Now tell me why is wealth an object of ambition? For it is necessary to start from this point, because to the majority of those who are afflicted with this grievous malady it seems to be more precious than health and life, and public reputation, and good opinion, and country, and household, and friends, and kindred and everything else. Moreover the flame has ascended to the very clouds: and this fierce heat has taken possession of land and sea. Nor is there any one to quench this fire: but all people are engaged in stirring it up, both those who have been already caught by it, and those who have not yet been caught, in order that they may be captured…

Wherefore, O man, do riches seem to you worthy such diligent pursuit? Is it on account of the pleasure which no doubt is derived from the table? or on account of the honour and the escort of those who pay court to you, because of your wealth? is it because you are able to defend thyself against those who annoy you, and to be an object of fear to all? For yon cannot name any other reasons, save pleasure and flattery, and fear, and the power of taking revenge; for wealth is not generally wont to make any one wiser, or more self-controlled, or more gentle, or more intelligent, or kind, or benevolent, or superior to anger, or gluttony or pleasure …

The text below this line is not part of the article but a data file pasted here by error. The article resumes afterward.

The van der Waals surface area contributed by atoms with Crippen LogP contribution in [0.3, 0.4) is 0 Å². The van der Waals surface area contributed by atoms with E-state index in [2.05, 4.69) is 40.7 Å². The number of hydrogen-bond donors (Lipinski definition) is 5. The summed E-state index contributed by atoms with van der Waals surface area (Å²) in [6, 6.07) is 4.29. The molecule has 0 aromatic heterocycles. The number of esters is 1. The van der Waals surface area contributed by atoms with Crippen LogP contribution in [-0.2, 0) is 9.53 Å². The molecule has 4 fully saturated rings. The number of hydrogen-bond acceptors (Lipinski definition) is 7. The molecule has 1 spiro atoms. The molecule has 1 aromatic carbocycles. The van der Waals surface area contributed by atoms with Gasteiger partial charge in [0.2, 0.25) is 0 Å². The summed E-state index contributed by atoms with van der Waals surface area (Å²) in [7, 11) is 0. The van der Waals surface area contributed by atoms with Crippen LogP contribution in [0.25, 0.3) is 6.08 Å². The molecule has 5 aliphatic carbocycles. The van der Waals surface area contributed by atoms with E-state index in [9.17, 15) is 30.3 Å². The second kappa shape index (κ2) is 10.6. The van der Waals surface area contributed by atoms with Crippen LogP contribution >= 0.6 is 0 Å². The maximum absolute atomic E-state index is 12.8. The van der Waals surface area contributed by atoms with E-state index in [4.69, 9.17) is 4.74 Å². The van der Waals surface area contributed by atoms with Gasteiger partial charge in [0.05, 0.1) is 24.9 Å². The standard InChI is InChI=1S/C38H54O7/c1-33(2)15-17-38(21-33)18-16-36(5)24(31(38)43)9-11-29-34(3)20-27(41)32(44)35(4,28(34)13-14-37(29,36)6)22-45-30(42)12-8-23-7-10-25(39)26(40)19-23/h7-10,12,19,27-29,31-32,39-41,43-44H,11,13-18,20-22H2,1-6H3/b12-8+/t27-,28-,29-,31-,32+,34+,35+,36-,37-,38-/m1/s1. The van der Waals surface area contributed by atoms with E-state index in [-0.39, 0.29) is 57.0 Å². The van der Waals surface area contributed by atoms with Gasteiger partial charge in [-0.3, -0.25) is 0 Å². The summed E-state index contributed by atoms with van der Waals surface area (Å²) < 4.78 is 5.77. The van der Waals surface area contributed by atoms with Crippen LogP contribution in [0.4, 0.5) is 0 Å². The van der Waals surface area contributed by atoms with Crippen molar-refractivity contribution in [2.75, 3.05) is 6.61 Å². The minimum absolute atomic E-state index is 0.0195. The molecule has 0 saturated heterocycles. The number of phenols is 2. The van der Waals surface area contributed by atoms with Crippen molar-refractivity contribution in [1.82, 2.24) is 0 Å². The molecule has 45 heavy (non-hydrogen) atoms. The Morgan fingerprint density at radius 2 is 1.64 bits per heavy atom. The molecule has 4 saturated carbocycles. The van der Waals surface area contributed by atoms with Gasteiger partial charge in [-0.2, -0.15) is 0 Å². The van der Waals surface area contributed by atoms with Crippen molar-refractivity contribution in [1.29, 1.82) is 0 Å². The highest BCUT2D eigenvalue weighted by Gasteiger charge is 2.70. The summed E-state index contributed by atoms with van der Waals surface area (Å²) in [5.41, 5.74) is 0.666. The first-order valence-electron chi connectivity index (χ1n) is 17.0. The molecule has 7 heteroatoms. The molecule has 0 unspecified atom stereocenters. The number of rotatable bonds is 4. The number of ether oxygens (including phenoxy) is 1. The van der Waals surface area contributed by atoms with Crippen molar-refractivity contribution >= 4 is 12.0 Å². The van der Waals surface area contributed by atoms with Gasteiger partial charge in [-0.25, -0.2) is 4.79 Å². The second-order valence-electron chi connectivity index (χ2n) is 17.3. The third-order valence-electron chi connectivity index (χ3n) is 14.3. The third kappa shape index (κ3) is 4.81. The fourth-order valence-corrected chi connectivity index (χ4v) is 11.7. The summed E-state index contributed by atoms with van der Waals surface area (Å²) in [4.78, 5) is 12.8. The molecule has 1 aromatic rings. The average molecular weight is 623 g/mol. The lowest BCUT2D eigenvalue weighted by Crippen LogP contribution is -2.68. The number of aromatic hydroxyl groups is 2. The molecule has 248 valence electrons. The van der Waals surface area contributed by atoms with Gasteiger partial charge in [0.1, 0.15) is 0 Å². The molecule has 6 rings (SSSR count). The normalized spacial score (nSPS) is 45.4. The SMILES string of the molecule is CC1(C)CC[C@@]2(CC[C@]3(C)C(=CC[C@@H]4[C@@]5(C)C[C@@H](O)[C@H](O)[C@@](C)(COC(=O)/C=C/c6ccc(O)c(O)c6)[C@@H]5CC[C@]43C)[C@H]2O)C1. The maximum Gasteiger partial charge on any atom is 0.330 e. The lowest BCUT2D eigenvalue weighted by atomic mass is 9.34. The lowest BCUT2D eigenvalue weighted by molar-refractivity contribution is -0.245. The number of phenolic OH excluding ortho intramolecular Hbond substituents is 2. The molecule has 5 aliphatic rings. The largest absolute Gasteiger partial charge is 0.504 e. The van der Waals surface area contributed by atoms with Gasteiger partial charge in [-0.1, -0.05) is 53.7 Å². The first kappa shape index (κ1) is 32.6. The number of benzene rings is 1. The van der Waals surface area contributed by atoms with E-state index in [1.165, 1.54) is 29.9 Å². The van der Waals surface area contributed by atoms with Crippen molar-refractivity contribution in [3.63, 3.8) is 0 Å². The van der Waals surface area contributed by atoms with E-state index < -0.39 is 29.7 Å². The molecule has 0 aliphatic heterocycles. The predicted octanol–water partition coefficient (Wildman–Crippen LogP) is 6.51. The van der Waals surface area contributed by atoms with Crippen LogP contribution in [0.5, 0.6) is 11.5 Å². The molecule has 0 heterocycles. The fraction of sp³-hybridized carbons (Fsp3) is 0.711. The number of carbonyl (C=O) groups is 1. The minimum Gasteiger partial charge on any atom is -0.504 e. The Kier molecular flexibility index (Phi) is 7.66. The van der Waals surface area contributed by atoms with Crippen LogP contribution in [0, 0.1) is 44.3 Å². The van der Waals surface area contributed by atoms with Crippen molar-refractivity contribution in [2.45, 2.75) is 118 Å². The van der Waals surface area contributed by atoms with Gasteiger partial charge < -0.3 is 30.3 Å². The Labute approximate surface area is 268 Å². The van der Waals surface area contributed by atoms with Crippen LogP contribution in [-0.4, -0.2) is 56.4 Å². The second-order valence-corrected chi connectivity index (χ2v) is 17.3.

But let me not speak of these; for they who have been seized by this malady will not endure to hear about virtue and vice, being entirely abandoned to pleasure and therefore enslaved to it. Come then let us forego for the time being the consideration of these points, and let us bring forward the others which remain, and see whether wealth has any pleasure, or any honour: for in my eyes the case is quite the reverse. And first of all, if you please, let us investigate the meals of rich and poor, and ask the guests which they are who enjoy the purest and most genuine pleasure; is it they who recline for a full day on couches, and join breakfast and dinner together, and distend their stomach, and blunt their senses, and sink the vessel by an overladen cargo of food, and waterlog the ship, and drench it as in some shipwreck of the body, and devise fetters, and manacles, and gags, and bind their whole body with the band of drunkenness and surfeit more grievous than an iron chain, and enjoy no sound pure sleep undisturbed by frightful dreams, and are more miserable than madmen and introduce a kind of self-imposed demon into the soul and display themselves as a laughing stock to the gaze of their servants, or rather to the kinder sort amongst them as a tragical spectacle eliciting tears, and cannot recognize any of those who are present, and are incapable of speaking or hearing but have to be carried away from their couches to their bed;-or is it they who are sober and vigilant, and limit their eating by their need, and sail with a favourable breeze, and find hunger and thirst the best relish in their food and drink? …